Electric helicopter and drone developer Luminati Aerospace has urged eVTOL aircraft developers to take a fresh look at its approach to batteries, warning that the risk of fire has not been adequately addressed and offering a solution in the shape of its own technology. “Automotive battery technology is completely unsuitable for aerospace,” the company's CEO, Daniel Preston, maintained during a July 27 briefing during the EAA AirVenture show in Oshkosh, Wisconsin.
“Power density-wise, one ton of avgas [fuel] equals 200 tons of the best lithium polymer batteries in the world,” he said. “Lithium polymer [lipo] batteries are not just worse than petroleum, they are monumentally worse than petroleum. The only reason people are interested in electric aviation is that the motors have incredible power densities. A piston engine is half a horsepower per pound and with a turbine, you can be one to two horsepower per pound. On our electric motors, we are at 12 horsepower per pound. So, the first rule in aerospace is that even bricks fly with enough power. Electric motors can make anything fly."
Preston claimed that almost every major eVTOL aircraft developer has had a potentially catastrophic fire based on battery-pack failures. That includes his own company, where a single cell anomaly in a 4,000-cell battery pack produced a chain reaction, and a nine-alarm fire in December 2019 did $2.4 million worth of damage. The conflagration would have been far worse had it not been for the proprietary design of Luminati’s battery pack, which incorporates active and passive cooling as opposed to trying to shroud the battery pack in heavy, fire-resistant materials, Preston said.
Luminati has applied for a patent on that design and hopes to sell it to other eVTOL aircraft manufacturers. He predicted that the company could make far more money on its battery pack design than it would by selling eVTOL aircraft.
The design, which incorporates gas channels within the battery pack, directs any battery fire that may erupt into a finger-thin single beam and away from the aircraft, pilot, and passengers, and any collateral persons or property on the sides of the aircraft. It was the design of the pack aboard Luminati’s electric helicopter that caught fire, and the adaptation of the Gyrodyne QH-50 unmanned aircraft being developed for the U.S. Navy. Preston described the portion of the company’s heavy metal building hit by the fire beam from the battery pack as “vaporized” and said that overall damage to the building was exacerbated because the beam made a direct hit on multiple barrels of magnesium and titanium shavings from machined helicopter components.
Immediately before the fire, Luminati, which is based in Little Falls, New York, had halted flight testing of the QH-50 when flight engineers noticed that the battery pack was not making full power. The pack was then mistakenly plugged into a charger, and the chain-reaction fire soon resulted.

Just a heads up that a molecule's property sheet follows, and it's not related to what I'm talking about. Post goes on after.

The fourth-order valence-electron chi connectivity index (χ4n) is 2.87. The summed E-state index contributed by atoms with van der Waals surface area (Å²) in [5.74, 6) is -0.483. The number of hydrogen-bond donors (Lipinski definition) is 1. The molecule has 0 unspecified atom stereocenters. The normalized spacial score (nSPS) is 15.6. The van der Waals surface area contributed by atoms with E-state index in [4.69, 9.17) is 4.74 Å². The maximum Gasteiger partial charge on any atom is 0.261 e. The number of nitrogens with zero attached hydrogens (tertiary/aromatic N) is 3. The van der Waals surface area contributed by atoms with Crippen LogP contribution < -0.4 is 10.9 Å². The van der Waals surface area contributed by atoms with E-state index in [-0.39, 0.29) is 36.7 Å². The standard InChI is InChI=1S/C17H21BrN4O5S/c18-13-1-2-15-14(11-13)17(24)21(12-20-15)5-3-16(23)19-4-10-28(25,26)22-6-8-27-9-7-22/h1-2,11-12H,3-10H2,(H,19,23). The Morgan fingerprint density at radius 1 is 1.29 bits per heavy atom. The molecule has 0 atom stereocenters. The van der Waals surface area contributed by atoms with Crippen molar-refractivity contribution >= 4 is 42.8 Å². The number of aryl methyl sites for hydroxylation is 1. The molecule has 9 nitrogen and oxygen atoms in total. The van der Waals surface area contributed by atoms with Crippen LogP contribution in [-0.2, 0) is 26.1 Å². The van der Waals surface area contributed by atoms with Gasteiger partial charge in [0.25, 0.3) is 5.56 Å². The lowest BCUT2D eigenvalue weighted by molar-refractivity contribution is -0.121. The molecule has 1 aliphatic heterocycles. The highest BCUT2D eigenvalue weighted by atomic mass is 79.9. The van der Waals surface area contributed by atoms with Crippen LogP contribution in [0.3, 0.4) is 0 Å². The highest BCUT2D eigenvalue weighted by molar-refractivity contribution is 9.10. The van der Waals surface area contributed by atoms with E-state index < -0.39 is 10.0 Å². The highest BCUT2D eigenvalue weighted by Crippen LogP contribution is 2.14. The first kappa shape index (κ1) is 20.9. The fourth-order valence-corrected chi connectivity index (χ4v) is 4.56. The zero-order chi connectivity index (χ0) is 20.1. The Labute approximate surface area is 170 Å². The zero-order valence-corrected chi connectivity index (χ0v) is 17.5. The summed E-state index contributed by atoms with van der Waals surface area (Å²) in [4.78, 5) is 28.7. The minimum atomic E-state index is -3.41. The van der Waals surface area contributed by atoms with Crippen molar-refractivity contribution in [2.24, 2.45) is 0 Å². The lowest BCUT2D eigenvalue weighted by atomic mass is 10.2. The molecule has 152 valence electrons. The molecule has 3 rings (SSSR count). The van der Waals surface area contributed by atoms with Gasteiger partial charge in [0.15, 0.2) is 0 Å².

Preston said the company’s unshrouded battery pack is preferable because of enormous weight savings that accrue from eliminating any protective encasement, which can increase the battery pack's weight by almost 66 percent. Luminati’s 4,000-cell battery pack weighs just 400 pounds, compared with a conventional design, which would tip the scales at 1,200 pounds, Preston said. The weight savings justify any risk from the directed fire emission, he said. “Everyone is focused on containing the fire while we are focused on directing it. Directing it does not require additional weight. Electric air taxis have almost no weight allowance to protect the pilots and the passengers from the batteries. And that is why we are really trying to promote this and make sure no one gets killed.”
Preston acknowledged that “directed” battery fires still carry risks. “If you have a problem, land the aircraft, and point the aft toward something combustible, you are going to have a problem,” he acknowledged. Preston said it might be possible to affix a device similar to a jet engine thrust reverser can to direct the fire beam straight down but warned that any battery fire was “incredibly hot.”
Longer-term, Preston said, battery-monitoring technology must be improved so that the condition of every cell is monitored, not just banks of cells as is done with current system designs. He said the company has a proposal pending with the Defense Advanced Research Projects Agency to use artificial intelligence computers to “monitor the variables on every cell on a multipack of thousands of cells.”
Preston said that better education is needed with regard to how to best handle what he sees as continuing and inevitable battery vehicle fires. “It takes only one cell out of 4,000 to be slightly loose from the manufacturing spec and you are going to have a runaway fire.”
Preston claimed that federal recommendations on fire extinguishers and fire extinguishing chemicals for battery fires are not valid. “We’ve replicated those tests. Fire extinguishers are not putting out lithium [battery] fires,” he said.
Meanwhile, Luminati is continuing to work on developing a revised QH-50 but for the time being with hybrid-electric power.